IDEALLY, the 1973 Constitution provides national vision and direction. It requires a population census to get accurate data for futuristic planning and the National Finance Commission to determine equitable share in resources between the federation and the provinces.
Putting ‘first things first’ will be an effective order to develop a coherent development model. Going by history we embarked on first five-year development plan in 1948-55, whereas the first population census was held in 1951 and the short-lived constitutional vision came in 1956. The Raisman Award — the then surrogate for the NFC — was announced in 1951.
Even simplistic logic will first seek the nation’s political direction to determine the nature of the state followed by facts about demographic realities and a fair idea about available economic resources to prepare a comprehensive development plan. Unfortunately, we opted for exactly the reverse since the start. We created a centralised One Unit administration in 1954 which resulted in development disparities between the East and West Pakistan and cost us unity of the state in 1971.
A similar pattern was repeated in the 1960s. The second five-year development plan came in 1960, whereas the population census was conducted in 1961, the 2nd Raisman award was announced in 1961 and the second constitution was bestowed in 1962. It was once again a classical mismatch between the planning, population projections, purse and the political priorities.
As old habits die hard, the 1970s were no different. The so-called development plan came in 1970, the country dismembered in 1971 on the question of provincial autonomy, but the five-year development plan completed its full life in 1975. The population census was conducted in 1972 in the remaining Pakistan, a new Federal Constitution was crafted in 1973 and the NFC was negotiated only in 1974. Despite much-efforts one hardly finds any evidence of some functional link among these important aspects of polity. The 1980s were devoid of any constitutional umbrella and mutually agreed NFC. The story of 1990s is only of gradual reclamation here and there.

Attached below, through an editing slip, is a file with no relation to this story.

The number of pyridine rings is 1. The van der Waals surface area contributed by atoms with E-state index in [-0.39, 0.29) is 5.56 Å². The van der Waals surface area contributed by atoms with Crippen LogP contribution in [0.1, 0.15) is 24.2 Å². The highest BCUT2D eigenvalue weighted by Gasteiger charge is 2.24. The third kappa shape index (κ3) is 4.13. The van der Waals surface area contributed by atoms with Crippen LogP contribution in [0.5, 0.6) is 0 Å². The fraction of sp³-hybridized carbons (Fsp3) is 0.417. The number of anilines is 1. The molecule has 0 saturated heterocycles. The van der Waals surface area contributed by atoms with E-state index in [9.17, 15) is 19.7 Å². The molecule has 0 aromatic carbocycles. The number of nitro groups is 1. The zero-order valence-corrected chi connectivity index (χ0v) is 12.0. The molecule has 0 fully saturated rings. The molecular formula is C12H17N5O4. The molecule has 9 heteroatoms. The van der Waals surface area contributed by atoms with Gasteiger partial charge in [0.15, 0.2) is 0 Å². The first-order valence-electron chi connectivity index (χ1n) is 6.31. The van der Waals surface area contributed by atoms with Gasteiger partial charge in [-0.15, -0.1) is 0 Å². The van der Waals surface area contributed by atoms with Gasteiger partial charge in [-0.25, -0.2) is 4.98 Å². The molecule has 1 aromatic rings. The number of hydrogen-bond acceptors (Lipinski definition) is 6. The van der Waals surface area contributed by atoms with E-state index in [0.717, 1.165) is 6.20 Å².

Will we ever be able to synchronise the constitutional spirit, census data and the available resources via the NFC with our futuristic economic planning?
Updating to 21st century, has anything changed? In 2009, the first-ever multi-factor negotiated 7th NFC and in 2010 the historic 18th amendment — a ‘negotiated federalist legislative revolution’ — introduced new constitutional software with provinces at the heart of it. The population census is pending since 2008 while economic planners came out with much-touted Vision-2025 in 2014.
The Vision 2025 was never placed before an appropriate forum i.e. the Council of Common Interests (CCI), rather it was endorsed in a brief meeting of National Economic Council that is ostensibly mandated only to plan according to the Principles of Policy enlisted in the constitution.
The scope, size and scale of Vision-2025 is more than that. It was authored by the centralised Planning Commission (PC). At the time of putting together this vision the PC was incomplete even in terms of its sectoral members what to talk about incorporating any federalised spirit in it. One wonders how this contemporary mismatch will be different from sad stories of the past.
Fear is that it will give birth to federal-provincial conflicts. Scepticism about the proposed Gwadar-Kashgar economic corridor has already created provincial doubts. Through its obsolete instruments, the PC also wants to usurp what has been given to the provinces. Attempts to re-federalise curriculum and higher education and other social sectors are some odd examples.
The18th amendment makes planning a shared responsibility of the federation and the federating units via the CCI. In March 2015, the CCI met for less than three hours after a delay of 292 days. The constitution requires the CCI must meet every quarter to take stock of subjects in the Federal Legislative List-Part II.
In its 180-minute meeting, the CCI decided about 13 important issues that work out to a maximum 14 minutes of decision-makers for each issue. An important decision taken was to hold a long-awaited 6th population census in March 2016.
Why to wait for another year when homework was already completed in 2011 when an aborted attempt was made to hold a housing census as a prelude to the population census. The only new aspect of this decision is that now the provinces will foot the bill through their share in the divisible pool.
More shockingly, the conversations on the 8th NFC award that was due on July 1, 2015 have yet to start. Therefore the original critical question remains unanswered. Will we ever be able to synchronise the constitutional spirit, census data and the available resources via the NFC with our futuristic economic planning? The situation on ground is hardly inspiring.
The writer is Islamabad-based political commentator and researcher
Published in Dawn, Business & Finance weekly, February 22nd, 2016